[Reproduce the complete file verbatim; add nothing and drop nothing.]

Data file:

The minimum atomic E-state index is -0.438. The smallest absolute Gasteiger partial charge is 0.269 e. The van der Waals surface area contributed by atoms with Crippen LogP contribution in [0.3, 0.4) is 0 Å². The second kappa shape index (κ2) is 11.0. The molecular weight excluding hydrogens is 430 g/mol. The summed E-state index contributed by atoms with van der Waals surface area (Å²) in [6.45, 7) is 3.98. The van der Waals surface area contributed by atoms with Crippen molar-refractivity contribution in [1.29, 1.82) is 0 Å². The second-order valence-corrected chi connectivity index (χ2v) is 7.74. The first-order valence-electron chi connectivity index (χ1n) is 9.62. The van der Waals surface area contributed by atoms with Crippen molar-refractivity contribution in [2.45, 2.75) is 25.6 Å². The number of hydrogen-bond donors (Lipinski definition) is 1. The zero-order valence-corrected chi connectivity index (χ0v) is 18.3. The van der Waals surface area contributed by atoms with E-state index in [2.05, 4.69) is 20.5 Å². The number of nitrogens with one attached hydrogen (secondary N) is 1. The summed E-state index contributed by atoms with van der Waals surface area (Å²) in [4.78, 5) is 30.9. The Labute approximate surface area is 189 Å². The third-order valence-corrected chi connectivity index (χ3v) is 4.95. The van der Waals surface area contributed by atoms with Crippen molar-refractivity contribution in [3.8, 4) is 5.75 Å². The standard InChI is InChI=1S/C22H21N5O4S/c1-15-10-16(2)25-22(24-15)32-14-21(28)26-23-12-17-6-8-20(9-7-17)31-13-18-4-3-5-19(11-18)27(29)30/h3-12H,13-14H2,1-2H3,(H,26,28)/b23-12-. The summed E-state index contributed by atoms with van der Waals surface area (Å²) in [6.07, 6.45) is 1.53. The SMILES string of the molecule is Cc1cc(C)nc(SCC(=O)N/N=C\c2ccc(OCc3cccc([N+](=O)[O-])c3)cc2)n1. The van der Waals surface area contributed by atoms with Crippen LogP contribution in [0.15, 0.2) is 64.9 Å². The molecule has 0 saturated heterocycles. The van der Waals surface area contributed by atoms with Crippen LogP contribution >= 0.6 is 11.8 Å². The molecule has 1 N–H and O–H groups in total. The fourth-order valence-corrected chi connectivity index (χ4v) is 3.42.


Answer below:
The minimum atomic E-state index is -0.438. The smallest absolute Gasteiger partial charge is 0.269 e. The van der Waals surface area contributed by atoms with Crippen LogP contribution in [0.3, 0.4) is 0 Å². The second kappa shape index (κ2) is 11.0. The molecular weight excluding hydrogens is 430 g/mol. The summed E-state index contributed by atoms with van der Waals surface area (Å²) in [6.45, 7) is 3.98. The van der Waals surface area contributed by atoms with Crippen molar-refractivity contribution in [1.29, 1.82) is 0 Å². The second-order valence-corrected chi connectivity index (χ2v) is 7.74. The first-order valence-electron chi connectivity index (χ1n) is 9.62. The van der Waals surface area contributed by atoms with Crippen molar-refractivity contribution in [2.45, 2.75) is 25.6 Å². The number of hydrogen-bond donors (Lipinski definition) is 1. The zero-order valence-corrected chi connectivity index (χ0v) is 18.3. The van der Waals surface area contributed by atoms with E-state index in [2.05, 4.69) is 20.5 Å². The number of nitrogens with one attached hydrogen (secondary N) is 1. The summed E-state index contributed by atoms with van der Waals surface area (Å²) in [4.78, 5) is 30.9. The Labute approximate surface area is 189 Å². The third-order valence-corrected chi connectivity index (χ3v) is 4.95. The van der Waals surface area contributed by atoms with Crippen molar-refractivity contribution in [3.8, 4) is 5.75 Å². The standard InChI is InChI=1S/C22H21N5O4S/c1-15-10-16(2)25-22(24-15)32-14-21(28)26-23-12-17-6-8-20(9-7-17)31-13-18-4-3-5-19(11-18)27(29)30/h3-12H,13-14H2,1-2H3,(H,26,28)/b23-12-. The summed E-state index contributed by atoms with van der Waals surface area (Å²) in [6.07, 6.45) is 1.53. The SMILES string of the molecule is Cc1cc(C)nc(SCC(=O)N/N=C\c2ccc(OCc3cccc([N+](=O)[O-])c3)cc2)n1. The van der Waals surface area contributed by atoms with Crippen LogP contribution in [0.15, 0.2) is 64.9 Å². The molecule has 0 saturated heterocycles. The van der Waals surface area contributed by atoms with Crippen LogP contribution >= 0.6 is 11.8 Å². The molecule has 1 N–H and O–H groups in total. The fourth-order valence-corrected chi connectivity index (χ4v) is 3.42.